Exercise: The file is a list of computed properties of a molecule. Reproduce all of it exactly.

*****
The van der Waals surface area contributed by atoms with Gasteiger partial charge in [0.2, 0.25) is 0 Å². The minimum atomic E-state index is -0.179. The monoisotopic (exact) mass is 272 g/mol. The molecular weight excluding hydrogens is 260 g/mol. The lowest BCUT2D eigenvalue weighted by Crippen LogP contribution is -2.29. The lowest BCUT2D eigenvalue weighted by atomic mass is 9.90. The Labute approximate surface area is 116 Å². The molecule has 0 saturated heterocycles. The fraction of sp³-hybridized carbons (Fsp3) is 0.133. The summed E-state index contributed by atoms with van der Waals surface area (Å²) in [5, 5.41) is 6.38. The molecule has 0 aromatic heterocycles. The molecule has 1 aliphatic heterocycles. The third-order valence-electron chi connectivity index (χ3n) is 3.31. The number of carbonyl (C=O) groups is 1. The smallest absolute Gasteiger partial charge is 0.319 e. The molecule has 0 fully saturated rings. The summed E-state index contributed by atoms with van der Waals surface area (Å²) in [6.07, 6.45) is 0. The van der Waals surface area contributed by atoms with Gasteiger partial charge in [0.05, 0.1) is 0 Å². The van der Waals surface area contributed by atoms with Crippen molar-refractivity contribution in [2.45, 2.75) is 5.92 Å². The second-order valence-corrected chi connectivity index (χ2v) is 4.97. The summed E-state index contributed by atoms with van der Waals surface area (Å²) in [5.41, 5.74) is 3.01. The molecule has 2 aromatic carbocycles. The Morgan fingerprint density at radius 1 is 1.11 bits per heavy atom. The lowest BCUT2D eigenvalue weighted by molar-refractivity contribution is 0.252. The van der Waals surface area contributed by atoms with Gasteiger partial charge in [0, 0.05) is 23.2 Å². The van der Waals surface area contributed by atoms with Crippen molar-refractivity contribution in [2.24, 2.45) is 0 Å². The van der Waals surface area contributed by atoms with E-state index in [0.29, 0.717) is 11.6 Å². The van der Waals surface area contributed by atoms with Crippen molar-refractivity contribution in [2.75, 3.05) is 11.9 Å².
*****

The van der Waals surface area contributed by atoms with Gasteiger partial charge in [0.2, 0.25) is 0 Å². The minimum atomic E-state index is -0.179. The monoisotopic (exact) mass is 272 g/mol. The molecular weight excluding hydrogens is 260 g/mol. The lowest BCUT2D eigenvalue weighted by Crippen LogP contribution is -2.29. The lowest BCUT2D eigenvalue weighted by atomic mass is 9.90. The Labute approximate surface area is 116 Å². The molecule has 0 saturated heterocycles. The fraction of sp³-hybridized carbons (Fsp3) is 0.133. The summed E-state index contributed by atoms with van der Waals surface area (Å²) in [5, 5.41) is 6.38. The molecule has 0 aromatic heterocycles. The molecule has 1 aliphatic heterocycles. The third-order valence-electron chi connectivity index (χ3n) is 3.31. The number of carbonyl (C=O) groups is 1. The smallest absolute Gasteiger partial charge is 0.319 e. The molecule has 0 fully saturated rings. The summed E-state index contributed by atoms with van der Waals surface area (Å²) in [6.07, 6.45) is 0. The van der Waals surface area contributed by atoms with Gasteiger partial charge in [0.05, 0.1) is 0 Å². The van der Waals surface area contributed by atoms with Crippen molar-refractivity contribution in [2.45, 2.75) is 5.92 Å². The second-order valence-corrected chi connectivity index (χ2v) is 4.97. The summed E-state index contributed by atoms with van der Waals surface area (Å²) in [5.41, 5.74) is 3.01. The molecule has 2 aromatic carbocycles. The Morgan fingerprint density at radius 1 is 1.11 bits per heavy atom. The lowest BCUT2D eigenvalue weighted by molar-refractivity contribution is 0.252. The van der Waals surface area contributed by atoms with Gasteiger partial charge in [0, 0.05) is 23.2 Å². The van der Waals surface area contributed by atoms with Crippen molar-refractivity contribution in [2.24, 2.45) is 0 Å². The van der Waals surface area contributed by atoms with E-state index in [0.29, 0.717) is 11.6 Å². The van der Waals surface area contributed by atoms with Crippen molar-refractivity contribution in [2.75, 3.05) is 11.9 Å².